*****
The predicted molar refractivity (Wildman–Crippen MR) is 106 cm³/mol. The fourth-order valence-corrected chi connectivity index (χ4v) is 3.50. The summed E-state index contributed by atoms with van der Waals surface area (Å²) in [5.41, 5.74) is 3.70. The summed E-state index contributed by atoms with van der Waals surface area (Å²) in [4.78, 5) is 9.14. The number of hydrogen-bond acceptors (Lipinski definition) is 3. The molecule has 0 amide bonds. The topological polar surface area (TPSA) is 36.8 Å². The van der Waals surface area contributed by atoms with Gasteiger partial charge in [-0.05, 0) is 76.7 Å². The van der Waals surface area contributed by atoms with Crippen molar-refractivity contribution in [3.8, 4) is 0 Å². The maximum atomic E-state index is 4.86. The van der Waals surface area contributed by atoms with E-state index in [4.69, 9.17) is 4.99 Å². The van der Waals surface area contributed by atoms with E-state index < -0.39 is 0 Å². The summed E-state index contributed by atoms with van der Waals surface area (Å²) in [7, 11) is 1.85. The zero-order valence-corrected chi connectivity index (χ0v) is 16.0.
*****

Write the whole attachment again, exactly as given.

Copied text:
The predicted molar refractivity (Wildman–Crippen MR) is 106 cm³/mol. The fourth-order valence-corrected chi connectivity index (χ4v) is 3.50. The summed E-state index contributed by atoms with van der Waals surface area (Å²) in [5.41, 5.74) is 3.70. The summed E-state index contributed by atoms with van der Waals surface area (Å²) in [4.78, 5) is 9.14. The number of hydrogen-bond acceptors (Lipinski definition) is 3. The molecule has 0 amide bonds. The topological polar surface area (TPSA) is 36.8 Å². The van der Waals surface area contributed by atoms with Gasteiger partial charge in [-0.05, 0) is 76.7 Å². The van der Waals surface area contributed by atoms with Crippen molar-refractivity contribution in [3.8, 4) is 0 Å². The maximum atomic E-state index is 4.86. The van der Waals surface area contributed by atoms with E-state index in [4.69, 9.17) is 4.99 Å². The van der Waals surface area contributed by atoms with E-state index < -0.39 is 0 Å². The summed E-state index contributed by atoms with van der Waals surface area (Å²) in [7, 11) is 1.85. The zero-order valence-corrected chi connectivity index (χ0v) is 16.0.